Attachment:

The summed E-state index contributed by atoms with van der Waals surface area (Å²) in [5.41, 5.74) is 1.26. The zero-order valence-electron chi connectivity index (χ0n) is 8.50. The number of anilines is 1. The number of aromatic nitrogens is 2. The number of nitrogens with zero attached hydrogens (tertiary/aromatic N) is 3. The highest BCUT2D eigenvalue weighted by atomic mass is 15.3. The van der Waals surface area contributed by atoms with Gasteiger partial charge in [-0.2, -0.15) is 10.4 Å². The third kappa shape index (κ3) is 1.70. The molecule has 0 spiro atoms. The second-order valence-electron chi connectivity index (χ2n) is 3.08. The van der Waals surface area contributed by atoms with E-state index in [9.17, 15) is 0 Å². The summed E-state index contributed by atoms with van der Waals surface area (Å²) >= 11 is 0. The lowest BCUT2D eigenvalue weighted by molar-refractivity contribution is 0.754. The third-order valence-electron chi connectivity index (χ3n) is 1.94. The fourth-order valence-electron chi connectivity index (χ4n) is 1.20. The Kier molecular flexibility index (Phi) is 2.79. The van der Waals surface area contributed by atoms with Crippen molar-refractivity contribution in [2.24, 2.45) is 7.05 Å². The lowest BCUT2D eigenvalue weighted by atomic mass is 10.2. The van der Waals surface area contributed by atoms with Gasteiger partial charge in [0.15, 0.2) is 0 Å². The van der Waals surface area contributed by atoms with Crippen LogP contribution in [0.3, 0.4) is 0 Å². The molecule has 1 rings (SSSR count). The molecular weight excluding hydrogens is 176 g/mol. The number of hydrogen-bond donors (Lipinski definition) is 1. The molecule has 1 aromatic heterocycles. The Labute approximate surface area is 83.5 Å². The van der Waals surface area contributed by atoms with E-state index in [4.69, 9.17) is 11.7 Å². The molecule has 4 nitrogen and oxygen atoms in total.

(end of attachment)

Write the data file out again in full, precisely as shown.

The summed E-state index contributed by atoms with van der Waals surface area (Å²) in [5.41, 5.74) is 1.26. The zero-order valence-electron chi connectivity index (χ0n) is 8.50. The number of anilines is 1. The number of aromatic nitrogens is 2. The number of nitrogens with zero attached hydrogens (tertiary/aromatic N) is 3. The highest BCUT2D eigenvalue weighted by atomic mass is 15.3. The van der Waals surface area contributed by atoms with Gasteiger partial charge in [-0.2, -0.15) is 10.4 Å². The third kappa shape index (κ3) is 1.70. The molecule has 0 spiro atoms. The second-order valence-electron chi connectivity index (χ2n) is 3.08. The van der Waals surface area contributed by atoms with E-state index in [9.17, 15) is 0 Å². The summed E-state index contributed by atoms with van der Waals surface area (Å²) >= 11 is 0. The lowest BCUT2D eigenvalue weighted by molar-refractivity contribution is 0.754. The third-order valence-electron chi connectivity index (χ3n) is 1.94. The fourth-order valence-electron chi connectivity index (χ4n) is 1.20. The Kier molecular flexibility index (Phi) is 2.79. The van der Waals surface area contributed by atoms with Crippen molar-refractivity contribution in [2.24, 2.45) is 7.05 Å². The lowest BCUT2D eigenvalue weighted by atomic mass is 10.2. The van der Waals surface area contributed by atoms with Gasteiger partial charge in [0.15, 0.2) is 0 Å². The van der Waals surface area contributed by atoms with Crippen LogP contribution in [0.3, 0.4) is 0 Å². The molecule has 1 rings (SSSR count). The molecular weight excluding hydrogens is 176 g/mol. The number of hydrogen-bond donors (Lipinski definition) is 1. The molecule has 1 aromatic heterocycles. The Labute approximate surface area is 83.5 Å². The van der Waals surface area contributed by atoms with E-state index in [4.69, 9.17) is 11.7 Å². The molecule has 4 nitrogen and oxygen atoms in total.